- The Washington Times - Friday, July 18, 2003

The U.S. women’s national team begins defense of its World Cup title against Sweden Sept.21 at RFK Stadium.

FIFA, world soccer’s governing body, announced the draw yesterday for the fourth Women’s World Cup, Sept.20 to Oct.12, and placed the U.S. women in the most difficult opening round group.

The top-ranked U.S. women are joined in GroupA by world No.5 Sweden, No.7 North Korea and No.23 Nigeria. The Americans’ second game in group play will be at Philadelphia’s Lincoln Financial Field Sept.25, where they play five-time African champion Nigeria. The U.S. team concludes group play Sept.28 against reigning Asian champion North Korea at Columbus Crew Stadium in Ohio. The top two teams in each group advance to the quarterfinals.

“There are a lot of expectations on our team now,” U.S. team coach April Heinrichs said. “Sweden is a team on the rise. The Nigerian athleticism you just don’t see in the women’s game. North Korea we know very little about and haven’t seen them in three years. With four of the best seven or eight teams in the world, it’s a very challenging group.”

FIFA unveiled its world rankings on Wednesday and named the U.S. women the top team to coincide with the World Cup draw. Group B, the second-most difficult group, also has three top-10 ranked teams — No.2 Norway, No.6 Brazil, No.9 France and No.24 South Korea.

However, FIFA’s rankings didn’t spread parity across the draw. Germany, Group C’s top seed, and Group D top seed China escaped without having another top-10 team in their respective groups. Group C consists of Germany, Canada, Japan and Argentina, while Group D is comprised of China, Ghana, Australia, and Russia.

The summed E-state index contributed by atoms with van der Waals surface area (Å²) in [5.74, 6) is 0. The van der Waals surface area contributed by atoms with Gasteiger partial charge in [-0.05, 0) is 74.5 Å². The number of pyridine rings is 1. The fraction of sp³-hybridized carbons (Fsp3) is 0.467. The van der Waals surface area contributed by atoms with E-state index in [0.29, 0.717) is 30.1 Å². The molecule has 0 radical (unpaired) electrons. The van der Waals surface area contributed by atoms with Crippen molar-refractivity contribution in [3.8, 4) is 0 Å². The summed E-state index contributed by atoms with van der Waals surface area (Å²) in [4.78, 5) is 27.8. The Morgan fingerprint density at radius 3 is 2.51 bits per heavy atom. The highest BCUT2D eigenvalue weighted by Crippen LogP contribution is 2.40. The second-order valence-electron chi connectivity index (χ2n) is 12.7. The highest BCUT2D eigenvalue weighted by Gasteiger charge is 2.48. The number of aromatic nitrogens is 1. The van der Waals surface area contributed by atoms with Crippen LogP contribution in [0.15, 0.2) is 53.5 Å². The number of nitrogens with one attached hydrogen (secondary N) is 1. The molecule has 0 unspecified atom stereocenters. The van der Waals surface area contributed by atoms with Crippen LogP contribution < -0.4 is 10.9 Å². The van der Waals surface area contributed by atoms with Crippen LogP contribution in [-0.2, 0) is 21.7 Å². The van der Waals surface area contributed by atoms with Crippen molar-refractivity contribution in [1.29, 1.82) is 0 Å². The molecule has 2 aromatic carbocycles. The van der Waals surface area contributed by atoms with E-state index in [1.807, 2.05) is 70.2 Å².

“If you look at groups A and B, two to four really good teams will go home without advancing,” Heinrichs said.

RFK will play host to three doubleheaders beginning with the U.S. women and Brazil-South Korea on Sept.21. Most of Group B’s opening round play will take place at RFK, with Brazil playing all three opening-round matches at the District stadium.

After South Korea, Brazil, which features former Washington Freedom forward Pretinha, will play top-seed Norway Sept.24 and France Sept.27. In the other Group B game in the District, France plays South Korea Sept.24. In Group C action, top-seeded Germany plays Argentina on Sept.27 at RFK.

The U.S. women’s grouping is almost identical to its 1999 first-round group. When the Americans defeated China on penalty kicks in 1999 to win their second World Cup, they opened with Denmark, followed by Nigeria and North Korea. This time, Sweden takes the place of Denmark, which did not qualify for the World Cup.

“If there is a blessing in this draw, we play teams later in the tournament that we’re less familiar with,” Heinrichs said.

Looking ahead, the U.S. team probably will need to win Group A play to avoid drawing dangerous Norway in the quarterfinals Oct.1 at Gillette Stadium in Foxboro, Mass.

If the U.S. women win Group A and Norway holds its top seeding in Group B, then the Americans most likely would face Brazil, an easier opponent, in the quarterfinals.


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